Prof. R. Watts, of Belfast, used to tell his students that Arminianism fought none of the battles of the Reformation, and that when it appeared on the stage it was as the sower of discord and disunion that it made its presence felt. Arminianism, in a word, is a direct challenge to the sovereignty of God. This is the rock against which it is spending its strength, and on which it will ultimately be broken to pieces. In this attack it has as its supports all these elements in our fallen nature which are at war with the divine sovereignty. Arminianism has never had a glimpse of the majesty of the divine truth that God, as sovereign Lord, has a right to do with His creatures what seems to Him good, and it has failed to grasp the utter ruin of man and the awful depths to which he has fallen. It denies to God the high place that is due to Him, and exalts man to a position which is not his due. If it has ever candidly faced the Saviour's words: "Even so, Father for it seemed good in Thy sight." It has never been awed or subdued by them. [31]

Report on Irish Presbyterian General Assembly 1985
"Revolution, ecumenism and anti-British Constitution remarks in the air"

Irish Presbyterian Church Accelerates Towards Rome

In a massive pro-ecumenical vote of 271 to 169 the Irish Presbyterian General Assembly of 1985 decided to continue with the Inter Church Ballymascanlon talks. This was a much larger majority than last year and clearly shows an increasing betrayal of the Biblical Protestant faith by the Irish Presbyterian Church.

During the Thursday debate the lie was exposed that Presbyterianism was not under threat when one speaker, the Rev. J. Carson, stated that church unity was on the agenda for Ballymascanlon.

Reformed Moderator?

The new moderator, Rev. R. Dic;kinson of Tobermore, is one of the leaders of a group called the Campaign for Concerted Witness to Reformed Truth. However there was little evidence of Reformed Truth in some of the statements made by Rev. Dickinson. Indeed the title of his group was not mentioned and on the opening night of the Assembly he said, "he would have to consider each invitation before making his decision on whether to attend any ecumenical services that might be organised during his year in office".

In a letter to the Moderator Dr. Cathal Daly said, "I am sure many Roman Catholics will be praying with you during the important days of your General Assembly for an outpouring of the Spirit". In a clear ecumenical reply, Mr. Dickinson said he "fully reciprocated" Bishop Daly's sentiments and so agreeing with Bishop Daly that Roman Catholics are Christians.

Retirement of The Revolutionary Clerk

This year marked the retirement of Dr. J. Weir, the Clerk of the Assembly, who met the IRA leaders at Feakle. On the Wednesday debate in a typical revolutionary statement Dr. Weir said, "We must make it quite clear that neither our church, nor our personal faith, nor the Gospel we proclaim, can be tied to a particular flag or constitution". [32]

Bearing in mind that Paul describes the State Ruler as a Minister of God (Romans 13, v . 4) and that in the Coronation Oath the Sovereign sweats to maintain the laws of God and the true profession o the Gospel to the utmost of the power, the unchristian revolutionary rhetoric of Dr. Weir is typical of the ecumenical movement. It is the bounden duty of Church Ministers to support the Constitution and its rulers. However bearing in mind that a letter in the Newsletter at the beginning of Assembly week (Tuesday 4th June) revealed that Dr. Weir had recently attended a week long conference in the USA organised by the Jesuits, his revolutionary sentiments are not surprising. It is interesting that there was no Assembly debate on this secret get-together of birds of a feather!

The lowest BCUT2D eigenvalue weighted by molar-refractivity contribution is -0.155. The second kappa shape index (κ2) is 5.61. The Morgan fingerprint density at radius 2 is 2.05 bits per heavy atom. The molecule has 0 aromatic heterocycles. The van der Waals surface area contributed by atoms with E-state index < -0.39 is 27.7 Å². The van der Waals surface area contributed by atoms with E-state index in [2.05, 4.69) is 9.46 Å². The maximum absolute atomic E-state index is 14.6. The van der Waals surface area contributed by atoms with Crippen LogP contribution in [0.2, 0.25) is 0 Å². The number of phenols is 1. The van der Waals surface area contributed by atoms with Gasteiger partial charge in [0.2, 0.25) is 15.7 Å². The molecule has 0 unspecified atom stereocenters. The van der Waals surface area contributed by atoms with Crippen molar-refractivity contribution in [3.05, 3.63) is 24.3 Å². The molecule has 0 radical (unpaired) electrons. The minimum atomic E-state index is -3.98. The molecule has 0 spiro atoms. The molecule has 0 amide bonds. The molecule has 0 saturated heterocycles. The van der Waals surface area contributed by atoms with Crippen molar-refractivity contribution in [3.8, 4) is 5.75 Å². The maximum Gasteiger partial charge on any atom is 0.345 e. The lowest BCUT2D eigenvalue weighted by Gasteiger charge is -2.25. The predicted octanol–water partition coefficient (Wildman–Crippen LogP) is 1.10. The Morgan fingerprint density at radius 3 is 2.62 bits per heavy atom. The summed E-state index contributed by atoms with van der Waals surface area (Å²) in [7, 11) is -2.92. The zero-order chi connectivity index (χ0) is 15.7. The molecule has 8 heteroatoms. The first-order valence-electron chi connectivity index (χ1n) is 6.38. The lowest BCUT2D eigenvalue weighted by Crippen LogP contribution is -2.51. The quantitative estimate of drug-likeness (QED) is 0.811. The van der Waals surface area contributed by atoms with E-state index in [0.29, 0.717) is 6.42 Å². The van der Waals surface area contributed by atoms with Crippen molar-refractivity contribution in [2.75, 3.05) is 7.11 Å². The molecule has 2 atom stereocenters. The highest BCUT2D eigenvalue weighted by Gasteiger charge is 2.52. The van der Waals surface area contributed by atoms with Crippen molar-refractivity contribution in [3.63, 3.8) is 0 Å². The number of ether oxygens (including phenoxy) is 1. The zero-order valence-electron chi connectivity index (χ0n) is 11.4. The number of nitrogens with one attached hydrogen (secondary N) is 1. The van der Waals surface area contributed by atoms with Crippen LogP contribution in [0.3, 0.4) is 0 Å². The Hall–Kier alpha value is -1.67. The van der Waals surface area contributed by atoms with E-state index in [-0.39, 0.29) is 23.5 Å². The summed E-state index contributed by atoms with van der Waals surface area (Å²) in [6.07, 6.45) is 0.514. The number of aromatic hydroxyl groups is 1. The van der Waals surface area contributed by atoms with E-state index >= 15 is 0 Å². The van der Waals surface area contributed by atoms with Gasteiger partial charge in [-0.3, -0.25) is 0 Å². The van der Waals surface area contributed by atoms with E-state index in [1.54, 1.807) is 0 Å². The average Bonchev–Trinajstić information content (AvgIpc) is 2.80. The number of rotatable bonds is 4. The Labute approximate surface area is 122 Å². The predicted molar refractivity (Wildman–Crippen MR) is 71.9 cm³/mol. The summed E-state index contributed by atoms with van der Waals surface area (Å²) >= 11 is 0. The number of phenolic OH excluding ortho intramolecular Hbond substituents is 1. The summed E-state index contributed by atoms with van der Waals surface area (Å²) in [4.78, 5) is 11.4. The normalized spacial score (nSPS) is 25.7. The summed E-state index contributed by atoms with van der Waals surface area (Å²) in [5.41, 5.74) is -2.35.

The Armstrong Affair

The lid was kept firmly down on any detailed discussion but on the Thursday debate the Convenor of the Inter Church Relations Board, Rev. Douglas Armstrong, in a clear slap in he face for those elders who had voted against Armstrong in Limavady said that the work of Mr. Armstrong must continue. So according to the official Church spokesman Mr. Armstrong's denial of the faith and the doctrinal standards of the Church by attending Mass services must go on!! I wonder what the elders in Limavady think?

Church Split over Sinn Fein's Role in Province

This was the Newsletter headline on Thursday 6th June in reference to the remarks of Rev. Moore of Taughmonagh that Sinn Fein had a "right to be heard". In no other country in the world would those who advocate murder of the police force be permitted to stand for election yet Mr. Moore says that Unionists should be prepared to talk to the associates of the IRA. Such remarks show a disgraceful attitude towards those relatives who have had loved ones murdered by the IRA. It shows the darkness of ecumenism on the human mind. The recent Baker Report on The Emergency Provisions Act states that Sinn Fein is "a complete accomplice and partner of the PIRA".

These were the main issues in the Assembly debates. The only other vote of interest was a "No smoking" vote which was passed. This is something we in the Free Church don't have to worry about. Yes, revolution and radical un-British ecumenism was in the air again in the Assembly. To those who are saved and who value their Unionist heritage the command of the Word of God is clear. "Come out form among them and be ye separate, saith the Lord and touch not the unclean thing" II Corinthians 6, v. 17.